When each of the client investors became an AA Capital client, it deposited the full amount of its investment commitment with AA Capital. AA Capital set up and maintained separate investment trust accounts for each investor to hold the invested monies until such time as a fund in which AA Capital had placed that particular investor required money to meet an investment commitment or other cash flow needs. The funds could, under the management agreement, call capital from the investor trust accounts for three purposes: (1) investments by the fund; (2) management fees; or (3) overhead expenses of the fund.

On September 8, 2006, the SEC brought an emergency enforcement action against AA Capital and Orecchio, alleging that Orecchio and AA Capital defrauded AA Capital's investment clients by misappropriating at least $10.7 million from the investment accounts and using the money as their own. The court appointed plaintiff as receiver of AA Capital on September 13, 2006.


Both defendants have moved to dismiss the entire complaint for failure to state a claim under Fed. R. Civ. P. 12(b)(6). The purpose of such a motion to dismiss is to test the sufficiency of a complaint, not to decide the merits. Gibson v. City of Chicago, 910 F.2d 1510, 1520 (7th Cir. 1990). Federal notice pleading "requires only a short and plain statement of the claim showing that the pleader is entitled to relief." Erickson v. Pardus, __ U.S. ___, 127 S.Ct. 2197, 2200 (2007) (citing Bell Atlantic Corp. v. Twombly, __ U.S. __, 127 S.Ct. 1955 (2007). Specific facts are not necessary and the statement need only give the defendant fair notice of what the claim is and the grounds on which it rests. Id. The court must accept as true all of the factual allegations contained in the complaint and draw all reasonable inferences in favor of the plaintiff. "Factual allegations must be enough to raise a right to relief above the speculative level." Bell Atlantic, 127 S.Ct. at 1964-65.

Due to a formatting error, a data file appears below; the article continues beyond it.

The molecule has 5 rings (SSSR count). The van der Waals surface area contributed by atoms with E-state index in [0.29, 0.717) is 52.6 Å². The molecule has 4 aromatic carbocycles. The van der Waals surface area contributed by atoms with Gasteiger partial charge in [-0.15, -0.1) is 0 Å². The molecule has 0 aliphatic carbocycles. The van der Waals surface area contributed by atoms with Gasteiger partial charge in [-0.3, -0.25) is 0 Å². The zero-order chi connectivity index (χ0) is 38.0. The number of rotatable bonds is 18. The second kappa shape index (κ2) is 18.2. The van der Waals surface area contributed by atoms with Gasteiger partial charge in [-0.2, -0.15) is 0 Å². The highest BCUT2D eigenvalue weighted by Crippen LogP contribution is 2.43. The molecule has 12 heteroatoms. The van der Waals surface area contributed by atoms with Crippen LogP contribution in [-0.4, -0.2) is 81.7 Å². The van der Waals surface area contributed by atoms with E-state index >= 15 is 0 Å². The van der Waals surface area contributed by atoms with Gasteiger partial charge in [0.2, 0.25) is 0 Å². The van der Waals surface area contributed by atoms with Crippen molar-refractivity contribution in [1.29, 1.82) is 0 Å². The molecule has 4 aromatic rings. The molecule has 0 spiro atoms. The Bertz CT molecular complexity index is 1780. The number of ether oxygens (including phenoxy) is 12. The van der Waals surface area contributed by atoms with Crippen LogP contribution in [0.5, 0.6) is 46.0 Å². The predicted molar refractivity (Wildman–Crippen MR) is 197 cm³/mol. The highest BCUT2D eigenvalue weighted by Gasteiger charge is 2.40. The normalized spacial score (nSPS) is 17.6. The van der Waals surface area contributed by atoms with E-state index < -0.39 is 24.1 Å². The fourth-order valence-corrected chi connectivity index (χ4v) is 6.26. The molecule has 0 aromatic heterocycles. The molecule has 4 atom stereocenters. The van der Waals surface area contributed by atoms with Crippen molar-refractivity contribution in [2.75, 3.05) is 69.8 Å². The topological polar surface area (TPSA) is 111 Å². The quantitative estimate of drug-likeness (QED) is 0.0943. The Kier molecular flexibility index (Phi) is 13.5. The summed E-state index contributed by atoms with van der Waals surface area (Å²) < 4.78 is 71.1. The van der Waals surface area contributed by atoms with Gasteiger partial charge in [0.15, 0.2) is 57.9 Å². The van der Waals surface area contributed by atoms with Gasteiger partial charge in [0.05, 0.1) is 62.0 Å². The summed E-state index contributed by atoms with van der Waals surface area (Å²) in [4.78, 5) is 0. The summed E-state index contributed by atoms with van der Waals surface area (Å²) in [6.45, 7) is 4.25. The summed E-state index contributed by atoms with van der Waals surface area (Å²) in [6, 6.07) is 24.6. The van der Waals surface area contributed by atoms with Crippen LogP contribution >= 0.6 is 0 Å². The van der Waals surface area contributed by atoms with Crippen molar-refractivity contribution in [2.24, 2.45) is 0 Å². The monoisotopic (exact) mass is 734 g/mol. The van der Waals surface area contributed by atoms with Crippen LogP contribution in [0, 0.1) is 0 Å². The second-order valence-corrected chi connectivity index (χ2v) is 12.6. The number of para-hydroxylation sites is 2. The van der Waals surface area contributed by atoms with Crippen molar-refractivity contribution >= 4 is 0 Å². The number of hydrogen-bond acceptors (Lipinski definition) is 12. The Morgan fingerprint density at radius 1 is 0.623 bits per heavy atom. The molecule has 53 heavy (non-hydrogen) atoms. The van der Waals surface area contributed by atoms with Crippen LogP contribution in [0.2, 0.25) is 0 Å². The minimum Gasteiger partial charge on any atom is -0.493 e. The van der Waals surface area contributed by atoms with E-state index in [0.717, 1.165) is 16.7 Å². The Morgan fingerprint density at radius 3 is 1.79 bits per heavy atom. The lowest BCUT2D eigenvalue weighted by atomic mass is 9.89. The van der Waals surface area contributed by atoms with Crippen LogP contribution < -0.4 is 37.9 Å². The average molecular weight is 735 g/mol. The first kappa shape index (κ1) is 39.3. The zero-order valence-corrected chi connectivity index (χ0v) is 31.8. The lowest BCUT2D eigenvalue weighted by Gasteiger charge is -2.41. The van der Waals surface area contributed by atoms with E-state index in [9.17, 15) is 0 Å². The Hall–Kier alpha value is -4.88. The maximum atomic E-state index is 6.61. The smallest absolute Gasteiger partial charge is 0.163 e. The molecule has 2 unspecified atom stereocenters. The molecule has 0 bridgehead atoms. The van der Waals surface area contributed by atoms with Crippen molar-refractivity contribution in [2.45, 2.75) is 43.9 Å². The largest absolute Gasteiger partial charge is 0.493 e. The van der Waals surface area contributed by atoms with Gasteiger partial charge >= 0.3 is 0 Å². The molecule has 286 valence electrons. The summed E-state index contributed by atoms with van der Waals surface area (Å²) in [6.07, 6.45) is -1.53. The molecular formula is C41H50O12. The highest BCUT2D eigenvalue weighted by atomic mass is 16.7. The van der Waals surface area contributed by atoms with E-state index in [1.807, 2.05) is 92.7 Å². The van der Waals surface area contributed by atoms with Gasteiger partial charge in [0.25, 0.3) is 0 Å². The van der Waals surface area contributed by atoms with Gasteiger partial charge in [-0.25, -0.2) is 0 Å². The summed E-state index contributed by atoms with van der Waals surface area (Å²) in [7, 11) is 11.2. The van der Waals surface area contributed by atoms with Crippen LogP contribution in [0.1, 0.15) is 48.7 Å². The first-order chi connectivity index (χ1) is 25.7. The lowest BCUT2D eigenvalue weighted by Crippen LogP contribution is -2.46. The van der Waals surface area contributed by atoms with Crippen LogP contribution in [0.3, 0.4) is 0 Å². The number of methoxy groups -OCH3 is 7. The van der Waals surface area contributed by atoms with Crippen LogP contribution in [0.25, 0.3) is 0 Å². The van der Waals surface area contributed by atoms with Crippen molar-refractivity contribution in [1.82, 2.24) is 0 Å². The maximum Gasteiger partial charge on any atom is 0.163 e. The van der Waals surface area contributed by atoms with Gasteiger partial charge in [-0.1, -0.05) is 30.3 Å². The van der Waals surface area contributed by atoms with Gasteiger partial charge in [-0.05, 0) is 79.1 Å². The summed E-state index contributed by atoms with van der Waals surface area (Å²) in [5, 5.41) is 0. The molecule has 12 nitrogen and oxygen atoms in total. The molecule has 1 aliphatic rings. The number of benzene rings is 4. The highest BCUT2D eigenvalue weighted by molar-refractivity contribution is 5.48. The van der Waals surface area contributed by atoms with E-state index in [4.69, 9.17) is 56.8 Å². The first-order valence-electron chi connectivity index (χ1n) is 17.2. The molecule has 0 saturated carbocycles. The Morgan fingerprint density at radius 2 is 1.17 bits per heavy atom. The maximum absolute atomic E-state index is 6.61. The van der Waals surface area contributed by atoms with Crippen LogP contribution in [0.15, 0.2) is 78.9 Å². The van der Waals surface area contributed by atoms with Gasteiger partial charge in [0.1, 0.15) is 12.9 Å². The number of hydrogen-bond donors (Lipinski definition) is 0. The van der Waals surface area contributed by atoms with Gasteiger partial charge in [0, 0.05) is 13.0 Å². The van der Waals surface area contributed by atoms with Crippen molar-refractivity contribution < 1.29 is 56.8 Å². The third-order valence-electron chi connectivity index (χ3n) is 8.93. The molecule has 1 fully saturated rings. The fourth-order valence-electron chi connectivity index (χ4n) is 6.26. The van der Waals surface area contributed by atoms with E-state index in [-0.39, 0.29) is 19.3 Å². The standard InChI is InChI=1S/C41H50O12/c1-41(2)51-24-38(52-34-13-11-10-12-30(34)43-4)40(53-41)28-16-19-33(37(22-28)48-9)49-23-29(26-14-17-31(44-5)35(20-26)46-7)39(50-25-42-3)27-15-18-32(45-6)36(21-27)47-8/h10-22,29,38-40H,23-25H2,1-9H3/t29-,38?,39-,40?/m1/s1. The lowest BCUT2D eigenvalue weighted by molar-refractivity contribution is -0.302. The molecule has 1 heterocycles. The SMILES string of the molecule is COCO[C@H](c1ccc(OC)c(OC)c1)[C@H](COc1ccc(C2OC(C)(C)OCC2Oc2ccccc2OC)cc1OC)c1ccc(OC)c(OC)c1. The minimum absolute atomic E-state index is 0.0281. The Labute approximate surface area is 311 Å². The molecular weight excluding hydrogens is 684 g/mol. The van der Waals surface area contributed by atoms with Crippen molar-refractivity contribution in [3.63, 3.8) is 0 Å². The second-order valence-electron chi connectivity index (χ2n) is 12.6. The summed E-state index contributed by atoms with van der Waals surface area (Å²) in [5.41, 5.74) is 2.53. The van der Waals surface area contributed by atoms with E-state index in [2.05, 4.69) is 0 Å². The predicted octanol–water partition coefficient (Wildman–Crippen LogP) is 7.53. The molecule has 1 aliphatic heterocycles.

Oliver's Motion to Dismiss